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Healthcare Worker Hallucinated That Doctors Were Trying To Kill Her After 'Stress Headache' Turned Out To Be Brain Bug

Healthcare Worker Hallucinated That Doctors Were Trying To Kill Her After 'Stress Headache' Turned Out To Be Brain Bug
Katie now (PA Real Life/Collect)

An NHS worker has spoken of her terror when she was convinced the hospital doctors were trying to kill her after a "stress headache" turned out to be a rare brain bug.

Katie Fowler suffered a persistent headache in August last year. She didn't think too much about it, especially when doctors reassured her that her high pressure job as a hospital discharge coordinator had most likely triggered it.

But, when she woke in the early hours of the morning and began projectile vomiting she was taken to St. George's Hospital in London, where she was placed in an induced coma and diagnosed with encephalitis.

Encephalitis is a rare but serious inflammation of the brain, usually occurring when the immune system attacks itself in error.

Katie with her cousin Aimee and sister Jemima before she got unwell (PA Real Life/Collect)

She soon began experiencing hallucinations.

“I'd a see fire coming through the windows, which obviously wasn't real. It was horrifying," Fowler said.

“My hallucinations felt so real that no one could convince me otherwise. Intensive care at night is a scary place to be anyway, with all the machines beeping and doctors coming in and out."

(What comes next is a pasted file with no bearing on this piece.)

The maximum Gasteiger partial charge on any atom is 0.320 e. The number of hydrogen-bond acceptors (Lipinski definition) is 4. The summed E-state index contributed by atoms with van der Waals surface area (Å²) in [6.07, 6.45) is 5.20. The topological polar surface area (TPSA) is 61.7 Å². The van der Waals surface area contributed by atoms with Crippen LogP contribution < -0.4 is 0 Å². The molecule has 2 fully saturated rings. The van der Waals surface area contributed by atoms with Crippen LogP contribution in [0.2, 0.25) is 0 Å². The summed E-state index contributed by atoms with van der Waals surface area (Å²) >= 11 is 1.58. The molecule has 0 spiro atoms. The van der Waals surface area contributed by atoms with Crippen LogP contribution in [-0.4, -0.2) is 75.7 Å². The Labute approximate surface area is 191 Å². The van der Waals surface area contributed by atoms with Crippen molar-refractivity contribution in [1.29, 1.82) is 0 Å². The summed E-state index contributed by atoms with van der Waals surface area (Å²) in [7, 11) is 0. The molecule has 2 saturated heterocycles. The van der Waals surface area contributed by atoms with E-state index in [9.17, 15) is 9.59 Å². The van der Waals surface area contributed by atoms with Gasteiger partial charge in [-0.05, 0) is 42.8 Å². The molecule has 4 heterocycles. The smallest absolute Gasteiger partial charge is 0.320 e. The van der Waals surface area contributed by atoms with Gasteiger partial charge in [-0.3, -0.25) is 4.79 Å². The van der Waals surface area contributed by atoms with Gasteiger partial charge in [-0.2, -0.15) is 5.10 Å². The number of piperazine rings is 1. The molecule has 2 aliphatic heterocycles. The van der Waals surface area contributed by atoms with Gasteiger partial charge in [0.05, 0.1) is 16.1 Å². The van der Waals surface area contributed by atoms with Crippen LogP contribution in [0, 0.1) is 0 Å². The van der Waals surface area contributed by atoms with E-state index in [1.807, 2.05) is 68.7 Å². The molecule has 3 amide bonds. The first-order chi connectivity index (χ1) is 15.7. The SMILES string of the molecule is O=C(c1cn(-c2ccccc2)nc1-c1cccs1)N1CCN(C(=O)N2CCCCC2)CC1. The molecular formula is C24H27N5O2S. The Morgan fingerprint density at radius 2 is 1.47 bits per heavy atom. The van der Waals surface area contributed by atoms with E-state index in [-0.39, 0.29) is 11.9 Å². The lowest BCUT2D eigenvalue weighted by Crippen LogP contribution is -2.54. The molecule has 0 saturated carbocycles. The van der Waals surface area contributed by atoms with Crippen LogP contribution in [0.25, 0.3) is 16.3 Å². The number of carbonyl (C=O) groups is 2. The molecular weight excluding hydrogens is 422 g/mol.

“And I became convinced that the medics were trying to kill me. I thought they were secretly taking my blood and I'd see shadows of them looming."

Katie when she was in a coma (PA Real Life/Collect)

“I'd cry hysterically whenever my family visited. When it was time for them to leave, I'd beg not to be left alone," she continued.

Fowler is one of up to 6,000 people in the UK every year to be diagnosed with the condition, according to the charity Encephalitis Society. Symptoms include drowsiness, loss of consciousness, aversion to bright lights, inability to speak, uncharacteristic behavior, hallucinations, sleep disturbance and neck stiffness.

Although she has ostensibly recovered, she wants people to know about the after-effects of the condition.

“Just because I've left hospital doesn't mean this is over for me," she said.

“I still struggle with things like concentration, reading, writing and holding a conversation."

“I know I'm very lucky to have got through this without a more severe brain injury, but it's frustrating that people assume that because I look fine, I am."